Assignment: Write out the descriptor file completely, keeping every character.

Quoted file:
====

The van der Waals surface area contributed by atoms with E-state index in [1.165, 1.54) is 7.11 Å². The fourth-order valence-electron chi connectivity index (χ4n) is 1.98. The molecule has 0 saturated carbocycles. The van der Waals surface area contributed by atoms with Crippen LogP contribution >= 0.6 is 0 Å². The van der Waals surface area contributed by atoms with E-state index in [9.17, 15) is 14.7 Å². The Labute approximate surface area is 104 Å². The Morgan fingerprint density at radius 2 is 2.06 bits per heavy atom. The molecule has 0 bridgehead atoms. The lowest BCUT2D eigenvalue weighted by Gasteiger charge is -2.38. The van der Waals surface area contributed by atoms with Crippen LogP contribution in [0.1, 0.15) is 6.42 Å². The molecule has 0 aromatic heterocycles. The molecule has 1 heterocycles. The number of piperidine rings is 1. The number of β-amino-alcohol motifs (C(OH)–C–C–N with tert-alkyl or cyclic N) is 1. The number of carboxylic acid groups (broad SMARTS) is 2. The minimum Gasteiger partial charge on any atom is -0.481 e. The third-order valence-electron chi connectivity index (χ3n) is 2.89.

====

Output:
The van der Waals surface area contributed by atoms with E-state index in [1.165, 1.54) is 7.11 Å². The fourth-order valence-electron chi connectivity index (χ4n) is 1.98. The molecule has 0 saturated carbocycles. The van der Waals surface area contributed by atoms with Crippen LogP contribution >= 0.6 is 0 Å². The van der Waals surface area contributed by atoms with E-state index in [9.17, 15) is 14.7 Å². The Labute approximate surface area is 104 Å². The Morgan fingerprint density at radius 2 is 2.06 bits per heavy atom. The molecule has 0 bridgehead atoms. The lowest BCUT2D eigenvalue weighted by Gasteiger charge is -2.38. The van der Waals surface area contributed by atoms with Crippen LogP contribution in [0.1, 0.15) is 6.42 Å². The molecule has 0 aromatic heterocycles. The molecule has 1 heterocycles. The number of piperidine rings is 1. The number of β-amino-alcohol motifs (C(OH)–C–C–N with tert-alkyl or cyclic N) is 1. The number of carboxylic acid groups (broad SMARTS) is 2. The minimum Gasteiger partial charge on any atom is -0.481 e. The third-order valence-electron chi connectivity index (χ3n) is 2.89.